Laura Linney and Philip Seymour Hoffman are a dream pairing for this dark comedy-drama about siblings dealing with a sickly father. After Wendy and Jon Savage reluctantly decide to put their father Lenny (Philip Bosco) into a nursing home, their already strained family relationships are put under pressure. Observant drama and humour follow, although the downbeat script never reaches the excellence of its lead performers. It's an impressive film in many ways, but a bleak one without much emotional impact.
Ageing Lenny Savage first raises alarm bells when he writes a message for his carer on the bathroom wall - in his own excrement. Uncomfortable, poignant, disturbing and funny, the mood of this scene is retained throughout the film. The Savages doesn't shy away from the unpleasant side of life, in fact, it revels in it. It's a film about old age and dying, and is likely to make the viewer ponder on their own mortality as much as Wendy and Jon do.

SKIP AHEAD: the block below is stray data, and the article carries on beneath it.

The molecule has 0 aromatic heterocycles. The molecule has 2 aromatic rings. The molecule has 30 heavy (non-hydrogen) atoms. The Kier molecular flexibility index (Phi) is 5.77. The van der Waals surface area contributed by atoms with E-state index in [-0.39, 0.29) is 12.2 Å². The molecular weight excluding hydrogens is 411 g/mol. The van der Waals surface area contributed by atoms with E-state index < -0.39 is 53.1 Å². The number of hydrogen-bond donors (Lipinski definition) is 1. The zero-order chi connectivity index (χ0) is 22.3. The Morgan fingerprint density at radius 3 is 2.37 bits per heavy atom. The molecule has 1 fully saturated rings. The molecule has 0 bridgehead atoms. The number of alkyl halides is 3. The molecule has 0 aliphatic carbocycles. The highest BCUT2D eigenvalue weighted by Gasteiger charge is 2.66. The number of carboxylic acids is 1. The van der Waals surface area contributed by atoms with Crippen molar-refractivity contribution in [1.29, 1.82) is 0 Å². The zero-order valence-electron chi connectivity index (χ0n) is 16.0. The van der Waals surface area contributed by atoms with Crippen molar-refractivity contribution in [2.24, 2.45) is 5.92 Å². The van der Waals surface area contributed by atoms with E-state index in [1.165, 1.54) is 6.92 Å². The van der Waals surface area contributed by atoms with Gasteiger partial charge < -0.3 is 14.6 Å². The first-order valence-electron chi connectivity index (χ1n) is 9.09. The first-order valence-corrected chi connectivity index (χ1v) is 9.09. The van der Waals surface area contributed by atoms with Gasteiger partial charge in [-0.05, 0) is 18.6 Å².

"WELL PERFORMED DRAMA"
So, not a cheery watch, but a worthwhile one for fans of Linney and Seymour Hoffman's talents. His dry, downtrodden delivery compliments her equally witty but rather more hysterical tone; the tone of a single, unfulfilled woman reduced to rushed sex with her married, unattractive neighbour when he's pretending to walk the dog. It's just a shame the script doesn't push the humour further; brief, amusing put-downs aren't quite enough to make this a bonafide comedy. But if you're looking for a well-performed drama about dementia, you've got it.
The Savages is out in the UK on 25th January 2008.